… my wood pile. That’s 6 face cords of hardwoods stacked 3 deep.
Fireplace season is slowly drawing to a close, alas. But those roaring logs look, see, feel, and smell pretty good on this sunny 35-degree Hash Bash Day morning. My wood dealer Ken, whom I found randomly on Craig’s List, has kept me well supplied all season. He even gave me that gray barrel you see on the right, keeping it filled with kindling, on demand, for free. I do pay him for the logs, but Ken gives me a good price, pretty seriously undercutting the market. Unlike most big wood dealers, Ken doesn’t have his own barn to store the wood and let it season. So, his logs are a little tough to light, but once going they burn just fine. And we burn ‘em daily.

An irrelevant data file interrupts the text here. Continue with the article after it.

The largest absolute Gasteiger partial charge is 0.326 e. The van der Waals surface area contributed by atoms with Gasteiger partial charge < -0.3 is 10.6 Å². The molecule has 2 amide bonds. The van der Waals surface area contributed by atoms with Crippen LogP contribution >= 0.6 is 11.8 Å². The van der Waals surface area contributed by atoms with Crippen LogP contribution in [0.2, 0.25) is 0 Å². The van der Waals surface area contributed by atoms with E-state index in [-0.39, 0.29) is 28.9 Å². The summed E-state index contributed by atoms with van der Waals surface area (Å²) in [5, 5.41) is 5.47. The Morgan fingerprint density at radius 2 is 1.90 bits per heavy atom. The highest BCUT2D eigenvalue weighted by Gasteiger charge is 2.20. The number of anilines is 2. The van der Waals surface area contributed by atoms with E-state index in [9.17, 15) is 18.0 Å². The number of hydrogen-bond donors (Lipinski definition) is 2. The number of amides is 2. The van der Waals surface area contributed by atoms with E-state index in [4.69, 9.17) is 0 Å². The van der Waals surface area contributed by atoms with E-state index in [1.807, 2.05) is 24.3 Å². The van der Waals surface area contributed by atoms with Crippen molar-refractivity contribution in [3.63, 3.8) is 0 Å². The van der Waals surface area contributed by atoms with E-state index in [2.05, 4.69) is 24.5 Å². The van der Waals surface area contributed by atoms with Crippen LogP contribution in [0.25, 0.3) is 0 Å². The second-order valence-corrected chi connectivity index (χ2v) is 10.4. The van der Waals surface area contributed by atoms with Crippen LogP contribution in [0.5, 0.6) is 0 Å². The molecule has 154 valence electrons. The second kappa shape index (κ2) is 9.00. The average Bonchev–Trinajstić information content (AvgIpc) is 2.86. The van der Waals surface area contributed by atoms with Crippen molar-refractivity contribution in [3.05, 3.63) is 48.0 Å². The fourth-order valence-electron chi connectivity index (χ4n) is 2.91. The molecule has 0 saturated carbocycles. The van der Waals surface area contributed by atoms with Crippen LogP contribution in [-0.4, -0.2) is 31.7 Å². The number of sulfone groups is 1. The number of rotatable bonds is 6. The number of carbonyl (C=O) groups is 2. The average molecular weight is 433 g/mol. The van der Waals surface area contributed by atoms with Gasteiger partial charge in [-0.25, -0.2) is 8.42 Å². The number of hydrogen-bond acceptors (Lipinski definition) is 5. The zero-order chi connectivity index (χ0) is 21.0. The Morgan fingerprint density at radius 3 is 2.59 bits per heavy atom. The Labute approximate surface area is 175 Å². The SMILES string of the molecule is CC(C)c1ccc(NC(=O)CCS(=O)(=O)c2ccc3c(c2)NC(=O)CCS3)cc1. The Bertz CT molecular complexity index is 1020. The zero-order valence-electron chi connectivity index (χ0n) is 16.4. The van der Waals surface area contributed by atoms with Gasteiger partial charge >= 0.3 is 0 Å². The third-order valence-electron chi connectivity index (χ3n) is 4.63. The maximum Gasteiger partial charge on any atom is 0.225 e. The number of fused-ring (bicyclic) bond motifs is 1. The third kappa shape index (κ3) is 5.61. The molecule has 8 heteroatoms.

When Harry Baldwin built these 13 houses that make up the Fair Acres development on an old apple orchard perched atop the Defiance moraine in the late 50s, he put fireplaces in all of ‘em. He knew what people liked back then. The one house that may not have a hearth to warm is the box erected 2 doors west designed by the eventual Dean of the Architecture School Robert Metcalf, who didn’t like fireplaces, even in his own home (1). But our chimney is the only one on Harbal that belches regularly these days. The global warming is bad enough – each cord of wood when burned emits 2.5 tons of CO2, about 1/50th of what John Kerry’s Gulfstream puts out in a typical year. Not only are we killing the planet, we may be killing ourselves! Those itty-bitty soot particles, which now have the fancy name of “PM2.5” – indicating they are 2.5 microns or less – burrow deep into our lungs and enter our circulation, causing lung disease, heart attacks, and premature death (2). And we’re not just endangering ourselves, the whole neighborhood is at risk. California regulates fireplace use. Can Ann Arbor be far behind? So it’s not hard to see why, for many, fireplaces are just out of style (3).